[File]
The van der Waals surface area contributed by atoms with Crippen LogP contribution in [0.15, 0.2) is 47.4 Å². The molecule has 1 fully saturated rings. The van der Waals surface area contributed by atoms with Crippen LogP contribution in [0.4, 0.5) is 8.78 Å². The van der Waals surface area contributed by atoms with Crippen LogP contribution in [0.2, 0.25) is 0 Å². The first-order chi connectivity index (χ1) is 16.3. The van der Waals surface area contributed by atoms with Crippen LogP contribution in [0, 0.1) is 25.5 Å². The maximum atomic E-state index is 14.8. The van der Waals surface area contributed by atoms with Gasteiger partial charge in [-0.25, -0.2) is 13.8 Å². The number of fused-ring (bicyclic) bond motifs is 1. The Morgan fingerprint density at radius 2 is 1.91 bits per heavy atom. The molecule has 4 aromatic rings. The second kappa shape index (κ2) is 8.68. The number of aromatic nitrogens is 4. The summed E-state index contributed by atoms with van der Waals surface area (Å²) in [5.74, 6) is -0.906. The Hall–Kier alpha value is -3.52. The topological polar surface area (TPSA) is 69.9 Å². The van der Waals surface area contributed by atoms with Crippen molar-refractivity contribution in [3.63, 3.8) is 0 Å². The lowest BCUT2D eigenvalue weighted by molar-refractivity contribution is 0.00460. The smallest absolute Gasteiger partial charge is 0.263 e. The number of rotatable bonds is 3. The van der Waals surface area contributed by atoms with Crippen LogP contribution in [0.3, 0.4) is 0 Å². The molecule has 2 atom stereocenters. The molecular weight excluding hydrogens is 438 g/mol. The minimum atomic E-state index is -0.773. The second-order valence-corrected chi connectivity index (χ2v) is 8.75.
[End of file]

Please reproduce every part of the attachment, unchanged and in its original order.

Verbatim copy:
The van der Waals surface area contributed by atoms with Crippen LogP contribution in [0.15, 0.2) is 47.4 Å². The molecule has 1 fully saturated rings. The van der Waals surface area contributed by atoms with Crippen LogP contribution in [0.4, 0.5) is 8.78 Å². The van der Waals surface area contributed by atoms with Crippen LogP contribution in [0.2, 0.25) is 0 Å². The first-order chi connectivity index (χ1) is 16.3. The van der Waals surface area contributed by atoms with Crippen LogP contribution in [0, 0.1) is 25.5 Å². The maximum atomic E-state index is 14.8. The van der Waals surface area contributed by atoms with Gasteiger partial charge in [-0.25, -0.2) is 13.8 Å². The number of fused-ring (bicyclic) bond motifs is 1. The Morgan fingerprint density at radius 2 is 1.91 bits per heavy atom. The molecule has 4 aromatic rings. The second kappa shape index (κ2) is 8.68. The number of aromatic nitrogens is 4. The summed E-state index contributed by atoms with van der Waals surface area (Å²) in [5.74, 6) is -0.906. The Hall–Kier alpha value is -3.52. The topological polar surface area (TPSA) is 69.9 Å². The van der Waals surface area contributed by atoms with Crippen molar-refractivity contribution in [3.63, 3.8) is 0 Å². The lowest BCUT2D eigenvalue weighted by molar-refractivity contribution is 0.00460. The smallest absolute Gasteiger partial charge is 0.263 e. The number of rotatable bonds is 3. The van der Waals surface area contributed by atoms with Crippen LogP contribution in [0.3, 0.4) is 0 Å². The molecule has 2 atom stereocenters. The molecular weight excluding hydrogens is 438 g/mol. The minimum atomic E-state index is -0.773. The second-order valence-corrected chi connectivity index (χ2v) is 8.75.